BOOK BITES | Sivosethu Ndubela, Khurrum Rahman, Peter Swanson

An extraordinary story about a township girl who overcame her challenges, a fast-paced novel which explores second-generation immigrants' experiences in London and a clever, electric domestic noir - here's what we read this week

07 April 2019 - 00:00
Homegrown Hero, Before She Knew Him.
Miracle Girl, Homegrown Hero, Before She Knew Him.
Image: Supplied

Published in the Sunday Times (07/04/2019)

Miracle Girl: Life Stories from a Xhosa Girl ***
Sivosethu Ndubela & Tony Pearce, Pan Macmillan, R95

Vovo's story is that of an ordinary girl who has endured extraordinary challenges and emerged victorious. Orphaned at 13, having grown up in poverty near Port Elizabeth, she is diagnosed with a rare heart condition (caused by untreated strep throat) leading to open-heart surgery. Her book is filled with raw emotion, but there's humour as well in her cultural "did you know" bits, which make for interesting conversation starters next time you're in the company of Xhosa people. Chrizelda Kekana @Chrizelda_kay

Homegrown Hero ****
Khurrum Rahman, Harper Collins, R310

Rahman's debut novel East of Hounslow gave us Javid Qasim, a British-born Muslim of Pakistani ancestry who reluctantly becomes an informant for MI5 and thwarts a terror attack on London. In this sequel, Qasim has exited the secret service in search of the quiet life. He works at a call centre and is in a complicated relationship with a white divorcée when MI5 decide to bring him back into play. They're hoping to use Qasim to flush out The Teacher, the leader of the group he previously infiltrated. The terrorists, meanwhile, have activated a sleeper agent and tasked him with assassinating Qasim. Fast-paced and with wry insights on how even second-generation immigrants can struggle in a secular, sometimes hostile, city like London to find a place for the cultural and religious mores of the lands from which their families originally came. William Saunderson-Meyer @TheJaundicedEye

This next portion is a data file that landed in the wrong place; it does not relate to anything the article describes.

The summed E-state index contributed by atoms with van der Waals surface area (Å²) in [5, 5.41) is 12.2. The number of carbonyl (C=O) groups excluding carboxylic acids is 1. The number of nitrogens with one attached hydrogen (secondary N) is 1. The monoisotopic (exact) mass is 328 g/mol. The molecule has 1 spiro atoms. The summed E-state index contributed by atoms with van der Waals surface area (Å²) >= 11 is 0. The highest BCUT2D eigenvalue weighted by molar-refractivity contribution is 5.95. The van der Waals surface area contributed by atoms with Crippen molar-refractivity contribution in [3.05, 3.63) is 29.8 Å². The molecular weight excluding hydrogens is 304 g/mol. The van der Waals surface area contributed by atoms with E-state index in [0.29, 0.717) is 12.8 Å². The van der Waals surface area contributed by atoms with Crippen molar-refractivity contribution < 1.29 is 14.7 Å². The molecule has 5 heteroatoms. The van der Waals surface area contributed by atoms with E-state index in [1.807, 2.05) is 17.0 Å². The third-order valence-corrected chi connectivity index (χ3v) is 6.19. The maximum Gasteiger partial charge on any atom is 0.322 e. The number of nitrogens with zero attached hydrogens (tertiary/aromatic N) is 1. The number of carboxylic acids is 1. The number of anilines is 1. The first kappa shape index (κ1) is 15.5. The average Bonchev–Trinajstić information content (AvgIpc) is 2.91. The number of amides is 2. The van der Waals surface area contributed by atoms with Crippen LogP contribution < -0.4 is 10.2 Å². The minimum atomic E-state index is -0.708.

Before She Knew Him *****
Peter Swanson, Faber & Faber, R290

It would seem impossible to top The Girl with a Clock for a Heart or A Kind Worth Killing, but Swanson gets better with every thriller he writes. This one is set in a middle-class neighbourhood in Massachusetts. Hen and Lloyd connect with neighbours Matthew and Mira as they are the only two childless couples on the street. But after a dinner one night, Hen sees a trophy in Matthew's study. She recognises it as belonging to a young man who was killed two years ago - a murder she was obsessed with. She knows Matthew is the killer, maybe even a serial killer, but she struggles to get people to believe her because of her past mental instability. This is clever, electric domestic noir. Jennifer Platt @Jenniferdplatt